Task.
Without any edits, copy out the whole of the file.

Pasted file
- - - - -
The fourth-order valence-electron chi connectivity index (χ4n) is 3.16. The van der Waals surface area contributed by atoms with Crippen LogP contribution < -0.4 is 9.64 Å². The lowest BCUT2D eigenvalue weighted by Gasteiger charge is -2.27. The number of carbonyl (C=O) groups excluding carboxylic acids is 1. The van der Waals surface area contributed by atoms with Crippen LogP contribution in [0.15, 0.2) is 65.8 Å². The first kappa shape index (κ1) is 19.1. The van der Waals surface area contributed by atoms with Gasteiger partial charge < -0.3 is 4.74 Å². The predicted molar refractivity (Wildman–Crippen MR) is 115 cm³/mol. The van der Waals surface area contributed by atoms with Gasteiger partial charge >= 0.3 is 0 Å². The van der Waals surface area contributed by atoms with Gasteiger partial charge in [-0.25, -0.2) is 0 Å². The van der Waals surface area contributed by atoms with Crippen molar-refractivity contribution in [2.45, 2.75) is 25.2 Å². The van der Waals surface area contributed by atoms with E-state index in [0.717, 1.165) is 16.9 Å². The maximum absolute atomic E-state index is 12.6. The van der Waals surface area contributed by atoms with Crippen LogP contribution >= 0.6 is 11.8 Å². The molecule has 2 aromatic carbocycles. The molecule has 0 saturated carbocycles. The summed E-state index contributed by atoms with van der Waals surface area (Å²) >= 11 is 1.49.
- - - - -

The fourth-order valence-electron chi connectivity index (χ4n) is 3.16. The van der Waals surface area contributed by atoms with Crippen LogP contribution < -0.4 is 9.64 Å². The lowest BCUT2D eigenvalue weighted by Gasteiger charge is -2.27. The number of carbonyl (C=O) groups excluding carboxylic acids is 1. The van der Waals surface area contributed by atoms with Crippen LogP contribution in [0.15, 0.2) is 65.8 Å². The first kappa shape index (κ1) is 19.1. The van der Waals surface area contributed by atoms with Gasteiger partial charge < -0.3 is 4.74 Å². The predicted molar refractivity (Wildman–Crippen MR) is 115 cm³/mol. The van der Waals surface area contributed by atoms with Gasteiger partial charge >= 0.3 is 0 Å². The van der Waals surface area contributed by atoms with Gasteiger partial charge in [-0.25, -0.2) is 0 Å². The van der Waals surface area contributed by atoms with Crippen molar-refractivity contribution in [2.45, 2.75) is 25.2 Å². The van der Waals surface area contributed by atoms with E-state index in [0.717, 1.165) is 16.9 Å². The maximum absolute atomic E-state index is 12.6. The van der Waals surface area contributed by atoms with Crippen LogP contribution >= 0.6 is 11.8 Å². The molecule has 2 aromatic carbocycles. The molecule has 0 saturated carbocycles. The summed E-state index contributed by atoms with van der Waals surface area (Å²) >= 11 is 1.49.